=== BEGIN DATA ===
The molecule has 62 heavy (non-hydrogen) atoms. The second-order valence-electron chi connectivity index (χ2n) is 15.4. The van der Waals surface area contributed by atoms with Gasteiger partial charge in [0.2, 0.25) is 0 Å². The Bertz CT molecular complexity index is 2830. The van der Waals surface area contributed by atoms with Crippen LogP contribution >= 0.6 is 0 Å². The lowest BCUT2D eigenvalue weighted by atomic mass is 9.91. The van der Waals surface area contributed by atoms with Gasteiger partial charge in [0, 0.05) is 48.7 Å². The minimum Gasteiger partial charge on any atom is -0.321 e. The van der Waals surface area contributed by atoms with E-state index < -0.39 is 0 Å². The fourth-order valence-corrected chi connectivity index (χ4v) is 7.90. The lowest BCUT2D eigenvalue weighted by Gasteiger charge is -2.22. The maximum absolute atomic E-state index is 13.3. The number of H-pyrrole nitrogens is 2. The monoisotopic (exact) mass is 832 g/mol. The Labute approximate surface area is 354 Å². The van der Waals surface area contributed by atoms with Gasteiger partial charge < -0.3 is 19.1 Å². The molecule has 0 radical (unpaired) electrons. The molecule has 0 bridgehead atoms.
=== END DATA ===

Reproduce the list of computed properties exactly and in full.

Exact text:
The molecule has 62 heavy (non-hydrogen) atoms. The second-order valence-electron chi connectivity index (χ2n) is 15.4. The van der Waals surface area contributed by atoms with Gasteiger partial charge in [0.2, 0.25) is 0 Å². The Bertz CT molecular complexity index is 2830. The van der Waals surface area contributed by atoms with Crippen LogP contribution >= 0.6 is 0 Å². The lowest BCUT2D eigenvalue weighted by atomic mass is 9.91. The van der Waals surface area contributed by atoms with Gasteiger partial charge in [0, 0.05) is 48.7 Å². The minimum Gasteiger partial charge on any atom is -0.321 e. The van der Waals surface area contributed by atoms with E-state index < -0.39 is 0 Å². The fourth-order valence-corrected chi connectivity index (χ4v) is 7.90. The lowest BCUT2D eigenvalue weighted by Gasteiger charge is -2.22. The maximum absolute atomic E-state index is 13.3. The number of H-pyrrole nitrogens is 2. The monoisotopic (exact) mass is 832 g/mol. The Labute approximate surface area is 354 Å². The van der Waals surface area contributed by atoms with Gasteiger partial charge < -0.3 is 19.1 Å². The molecule has 0 radical (unpaired) electrons. The molecule has 0 bridgehead atoms.